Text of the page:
May 29, 2018 ​​


Kephern Fuller’s ties to Europe began after his college playing career ended in 2005 at the George Mason University. For the next three years he would set off on a journey to Europe to earn a professional contract trying out for various clubs in the Netherlands and Belgium, eventually signing a one year contract in 2006 with Cambuur Leeuwarden, a club in the Eerste Divisie in the second tier of the Dutch football league. He would later continue his professional journey with FC Lommel in Belgium in 2007, a First Division Amateur club, before hanging his boots up to focus on developing younger players and providing them with opportunities to play in Europe.

In 2008, Fuller founded and created the non-profit soccer club JOGA SC with the mission to provide youth soccer players with the opportunities for trials in Europe. In 2010, Fuller founded Soccer Marketing International (SMI) to provide player opportunities through the contacts that he developed during his time as a player, with the goal in mind to have players train directly with professional and amateur clubs in Europe.

Fuller has developed a network of scouts, coaches, and contacts in various clubs in Europe including PSV Eindhoven, Fulham FC, Lyon, Paris St. Germain, FC Groningen, HIK Hellerup, Brondby. He also works as a North American Soccer Academy coach for FC Utrecht, one of the top clubs in the Dutch 1st division.

With offices in both the Washington, DC region and Amsterdam, he travels to and from the Netherlands at least six times a year and spends several months meeting and working with clubs in Europe. When asked what the differences were between the youth soccer culture in the US and Europe, Fuller explained, “Youth soccer players in Europe are predicated on becoming professional soccer players. Here in the US, the players join a team and play games. There is no end goal for most youth players to become professionals in the US.”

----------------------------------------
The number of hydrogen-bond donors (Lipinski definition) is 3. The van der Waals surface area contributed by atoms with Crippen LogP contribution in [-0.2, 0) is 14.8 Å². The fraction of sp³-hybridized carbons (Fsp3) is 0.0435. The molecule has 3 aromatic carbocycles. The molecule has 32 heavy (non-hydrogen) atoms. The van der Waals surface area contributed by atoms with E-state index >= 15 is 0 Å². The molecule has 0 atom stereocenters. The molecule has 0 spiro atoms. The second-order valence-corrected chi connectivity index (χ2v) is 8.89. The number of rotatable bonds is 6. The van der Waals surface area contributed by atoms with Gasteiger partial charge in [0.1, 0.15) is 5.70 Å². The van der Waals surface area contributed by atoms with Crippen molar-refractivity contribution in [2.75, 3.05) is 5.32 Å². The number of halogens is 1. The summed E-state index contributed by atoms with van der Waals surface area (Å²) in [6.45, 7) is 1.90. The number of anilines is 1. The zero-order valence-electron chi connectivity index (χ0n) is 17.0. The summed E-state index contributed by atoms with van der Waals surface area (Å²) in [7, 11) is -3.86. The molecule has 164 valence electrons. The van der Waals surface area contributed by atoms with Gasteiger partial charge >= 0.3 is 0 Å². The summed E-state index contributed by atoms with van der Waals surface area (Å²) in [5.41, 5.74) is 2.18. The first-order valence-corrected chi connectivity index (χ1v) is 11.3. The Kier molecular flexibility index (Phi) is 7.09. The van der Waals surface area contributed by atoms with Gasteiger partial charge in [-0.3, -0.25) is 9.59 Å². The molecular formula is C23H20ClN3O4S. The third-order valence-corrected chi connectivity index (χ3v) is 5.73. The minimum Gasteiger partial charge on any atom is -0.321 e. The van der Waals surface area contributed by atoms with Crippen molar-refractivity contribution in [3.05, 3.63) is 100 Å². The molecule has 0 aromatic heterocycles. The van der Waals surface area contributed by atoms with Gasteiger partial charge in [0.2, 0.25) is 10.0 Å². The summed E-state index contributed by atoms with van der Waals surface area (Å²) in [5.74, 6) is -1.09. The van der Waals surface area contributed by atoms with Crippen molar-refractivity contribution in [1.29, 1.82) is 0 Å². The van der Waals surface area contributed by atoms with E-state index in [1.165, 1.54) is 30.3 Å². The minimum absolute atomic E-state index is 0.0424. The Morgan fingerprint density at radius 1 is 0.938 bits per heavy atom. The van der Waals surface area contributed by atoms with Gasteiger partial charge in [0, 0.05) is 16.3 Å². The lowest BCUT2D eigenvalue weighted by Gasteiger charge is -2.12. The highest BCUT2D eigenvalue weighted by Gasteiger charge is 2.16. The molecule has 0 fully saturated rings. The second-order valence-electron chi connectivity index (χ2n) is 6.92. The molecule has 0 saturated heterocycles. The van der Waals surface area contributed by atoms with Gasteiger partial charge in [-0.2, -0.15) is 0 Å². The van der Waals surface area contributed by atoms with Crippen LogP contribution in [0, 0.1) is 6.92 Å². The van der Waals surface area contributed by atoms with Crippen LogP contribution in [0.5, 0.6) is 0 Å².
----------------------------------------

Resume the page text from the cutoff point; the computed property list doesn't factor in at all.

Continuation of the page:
Yet, Fuller would like to change that mentality through SMI. The organization’s training sessions are generally regarded as trials to potentially make an academy, amateur or pro team.

Currently, SMI has two female soccer players on trial with Sporting Lisbon of Portugal and AZ Alkmaar of the Netherlands. Fuller mentions, “I look for players who want to do it [play in Europe] and really make the sacrifice. It is often times difficult to find these players here in the US because not every player wants to be pushed every day. In Europe, the players push one another to be better. It is a totally different level over there.”

For a player to get a trial in Europe through SMI’s network, they must first join the program. The organization’s motto is “Smarten up, Open your market up”, a very catchy mantra as many players in the US are realizing that after college there are not too many professional playing opportunities in the country.

Through SMI’s guidance, the youth player who commits to a trial in Europe is encouraged to continue to return annually. This way the club gets to know the player and maybe when the opportunity presents itself for a trial after college or even if a player decides not to attend college, the player may earn a professional contract.

To prepare players for a trial, SMI trains year around with the “aim to help develop the complete soccer player who can showcase themselves internationally.” Since the player trains with his or her club at least two to three times a week, SMI will provide the player with more training days as each player is required to train an additional two to three times a week with focus on improving the technical, tactical, and psychological components. SMI players are then selected to attend an international tournament.

Fuller’s SMI partner James Myers also travels to Europe frequently and is currently in Portugal for the SMI Euro ID Ladies Scouting Showcase. In August, SMI will be headed to the Brondby Cup in Denmark where they will be participating in the tournament for the 2nd straight year and have previously placed three players at Danish clubs since 2016.

SMI continues to grow its network and the experiences that youth players in the US whether they make it as professional players or not will never forget. “Smarten up, Open your market up” is certainly taking shape and SMI will continue to help shape the mindset of the younger generation of players in the US for many years to come.

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